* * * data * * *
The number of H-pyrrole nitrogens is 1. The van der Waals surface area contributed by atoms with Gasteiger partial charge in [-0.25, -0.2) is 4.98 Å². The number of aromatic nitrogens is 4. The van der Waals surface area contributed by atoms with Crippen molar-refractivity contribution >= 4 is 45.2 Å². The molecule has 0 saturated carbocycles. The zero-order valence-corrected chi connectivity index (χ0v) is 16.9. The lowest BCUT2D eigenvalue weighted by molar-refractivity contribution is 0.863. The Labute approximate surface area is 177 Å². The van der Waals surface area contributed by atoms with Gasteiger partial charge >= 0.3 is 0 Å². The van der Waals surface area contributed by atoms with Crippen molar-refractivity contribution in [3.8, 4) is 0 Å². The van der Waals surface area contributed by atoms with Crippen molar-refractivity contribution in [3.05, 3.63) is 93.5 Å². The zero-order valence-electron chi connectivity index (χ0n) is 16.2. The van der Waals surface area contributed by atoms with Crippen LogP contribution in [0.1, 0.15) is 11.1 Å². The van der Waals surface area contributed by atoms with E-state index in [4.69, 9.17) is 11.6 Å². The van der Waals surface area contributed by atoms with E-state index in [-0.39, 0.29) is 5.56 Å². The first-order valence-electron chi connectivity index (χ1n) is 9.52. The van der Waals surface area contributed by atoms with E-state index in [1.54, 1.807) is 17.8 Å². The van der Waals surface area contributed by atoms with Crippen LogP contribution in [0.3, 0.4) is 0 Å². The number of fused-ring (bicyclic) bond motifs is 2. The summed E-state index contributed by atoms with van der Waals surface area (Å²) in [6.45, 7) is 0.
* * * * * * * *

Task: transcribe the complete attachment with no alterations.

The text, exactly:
The number of H-pyrrole nitrogens is 1. The van der Waals surface area contributed by atoms with Gasteiger partial charge in [-0.25, -0.2) is 4.98 Å². The number of aromatic nitrogens is 4. The van der Waals surface area contributed by atoms with Crippen molar-refractivity contribution >= 4 is 45.2 Å². The molecule has 0 saturated carbocycles. The zero-order valence-corrected chi connectivity index (χ0v) is 16.9. The lowest BCUT2D eigenvalue weighted by molar-refractivity contribution is 0.863. The Labute approximate surface area is 177 Å². The van der Waals surface area contributed by atoms with Gasteiger partial charge >= 0.3 is 0 Å². The van der Waals surface area contributed by atoms with Crippen molar-refractivity contribution in [3.8, 4) is 0 Å². The van der Waals surface area contributed by atoms with Crippen molar-refractivity contribution in [3.05, 3.63) is 93.5 Å². The zero-order valence-electron chi connectivity index (χ0n) is 16.2. The van der Waals surface area contributed by atoms with Crippen LogP contribution in [0.1, 0.15) is 11.1 Å². The van der Waals surface area contributed by atoms with E-state index in [4.69, 9.17) is 11.6 Å². The van der Waals surface area contributed by atoms with E-state index in [-0.39, 0.29) is 5.56 Å². The first-order valence-electron chi connectivity index (χ1n) is 9.52. The van der Waals surface area contributed by atoms with E-state index in [1.54, 1.807) is 17.8 Å². The van der Waals surface area contributed by atoms with Crippen LogP contribution in [0.3, 0.4) is 0 Å². The number of fused-ring (bicyclic) bond motifs is 2. The summed E-state index contributed by atoms with van der Waals surface area (Å²) in [6.45, 7) is 0.